Dr Kifah Mohamad Hsayan is a civil engineer who studied water engineering. She likes water and has gone where she needs to go to fulfil her purpose. Having lived through war and conflict in Syria, it is good to hear that she and her family are settled in Pamukkale, in the Denizli Province of southwestern Turkey, a town famed for its healing thermal spring waters. Still, she has experienced a certain restlessness and loss of purpose there, purpose that is slowly being restored by the gradual return to her career.
Growing up in Damascus, Hsayan giggles quietly; she almost went into medicine. There was an opportunity to learn dentistry in Homs, but her father forbade any of his children to study outside of Damascus. “So, I went to study civil engineering. I liked it! Nobody knows the way you will go in the future. So, you find yourself in unexpected places. I liked it when I entered civil engineering, so I continued and got my BA, Master’s, and PhD.”
She can tell you about any of the great watersheds of the Middle East and North African region – the Nile River, the Jordan Basin, and its flow into the Dead Sea, or the Tigris-Euphrates of her native Syria and the Turkish region, which journeys through Iraq into the Arabian Gulf. She can tell you where water is political, when it is mismanaged due to lack of awareness on the part of those who exploit it, or when it is used as an infinite resource where it is finite. Some countries, most critically Libya where the ‘Great Man-Made River’ is being fed by the world’s largest fossil Nubian sandstone aquifer system,
are using non-renewable waters and depleting irreplaceable groundwater reserves. She has studied traditional surface groundwater resources such as wells and oases, traditional irrigation, reservoirs and aquifers, and moved beyond traditional engineering to study virtual water. In fact, Hsayan was the first person in the Arab world to conduct studies and write her PhD thesis on virtual water, a revolutionary calculation method pioneered by Professor John Anthony Allan, which has changed the nature of trade policy and research, especially in water-scarce areas. “My research looked at how some Arab countries could manage their water more effectively. For example, growing crops that require lots of water in areas rich in water, which can be exported to areas with limited water resources. This will allow these areas to focus their limited water resources on less-water-oriented outputs, for instance within the industrial sector.”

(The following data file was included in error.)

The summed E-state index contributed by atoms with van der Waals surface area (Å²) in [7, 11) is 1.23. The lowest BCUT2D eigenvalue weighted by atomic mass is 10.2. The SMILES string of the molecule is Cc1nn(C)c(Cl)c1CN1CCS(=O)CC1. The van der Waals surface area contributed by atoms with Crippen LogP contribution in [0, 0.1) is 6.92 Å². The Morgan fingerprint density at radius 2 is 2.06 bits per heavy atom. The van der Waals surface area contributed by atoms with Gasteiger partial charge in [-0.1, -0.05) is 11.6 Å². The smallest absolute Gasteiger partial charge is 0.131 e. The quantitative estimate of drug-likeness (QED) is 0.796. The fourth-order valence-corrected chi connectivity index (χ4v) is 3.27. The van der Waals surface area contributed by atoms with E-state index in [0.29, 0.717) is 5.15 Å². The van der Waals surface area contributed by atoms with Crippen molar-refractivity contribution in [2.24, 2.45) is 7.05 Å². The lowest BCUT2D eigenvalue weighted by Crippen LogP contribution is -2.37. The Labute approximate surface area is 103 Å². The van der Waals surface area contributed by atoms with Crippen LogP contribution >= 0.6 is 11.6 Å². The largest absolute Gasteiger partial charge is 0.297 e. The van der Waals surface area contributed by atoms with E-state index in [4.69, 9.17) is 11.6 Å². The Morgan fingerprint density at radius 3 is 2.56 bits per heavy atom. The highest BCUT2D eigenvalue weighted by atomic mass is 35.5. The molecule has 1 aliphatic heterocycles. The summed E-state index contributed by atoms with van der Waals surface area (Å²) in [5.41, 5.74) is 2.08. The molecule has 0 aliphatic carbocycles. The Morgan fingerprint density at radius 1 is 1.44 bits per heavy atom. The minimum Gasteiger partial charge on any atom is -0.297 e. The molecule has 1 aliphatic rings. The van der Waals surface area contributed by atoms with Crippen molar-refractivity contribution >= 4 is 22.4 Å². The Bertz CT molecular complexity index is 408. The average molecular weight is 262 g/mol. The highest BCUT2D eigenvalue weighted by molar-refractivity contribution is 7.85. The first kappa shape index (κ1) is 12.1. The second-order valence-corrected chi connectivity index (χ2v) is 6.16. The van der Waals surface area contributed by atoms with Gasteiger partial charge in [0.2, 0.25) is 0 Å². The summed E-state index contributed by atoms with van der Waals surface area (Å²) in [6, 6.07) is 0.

The relatively new field of calculating the amount of embedded water used at every step along the production chain is intangible and difficult to understand but will help to maximise the efficient use of renewable and transportable water resources. Her PhD supervisor at Cairo University, where she studied, suggested this area of study to her saying that understanding of the concept would grow over time. Hsayan completed her PhD in 2008, the same year Professor Allan won the Stockholm Water Prize for his work on virtual water.
Behind her desk in her makeshift balcony office is a window. It is raining outside. She explains what has happened in the seven years since she left Syria, first for Lebanon and then Turkey. Having to start your life again can be all-consuming. Adapting to the pressures of a new environment can uproot and isolate you from your past. Pamukkale has been safe for the family. Her husband taught at the local university but now teaches at Denizli Dini Yüksek İhtisas Merkezi. Her three children, aged 15, 13 and 10, have scant memories of Syria, if any. Hsayan has struggled not to think about loved ones left behind or her life-encompassing academic work, which was put on hold. “It is a break,” she says, “but I don’t feel it as a rest. I feel that I am under a lot of stress, missing my work a lot. I am very grateful to Cara because it returned me to the academic environment again. I know many Syrian academics from Cara, and this opened opportunities for them to return again to an academic environment.”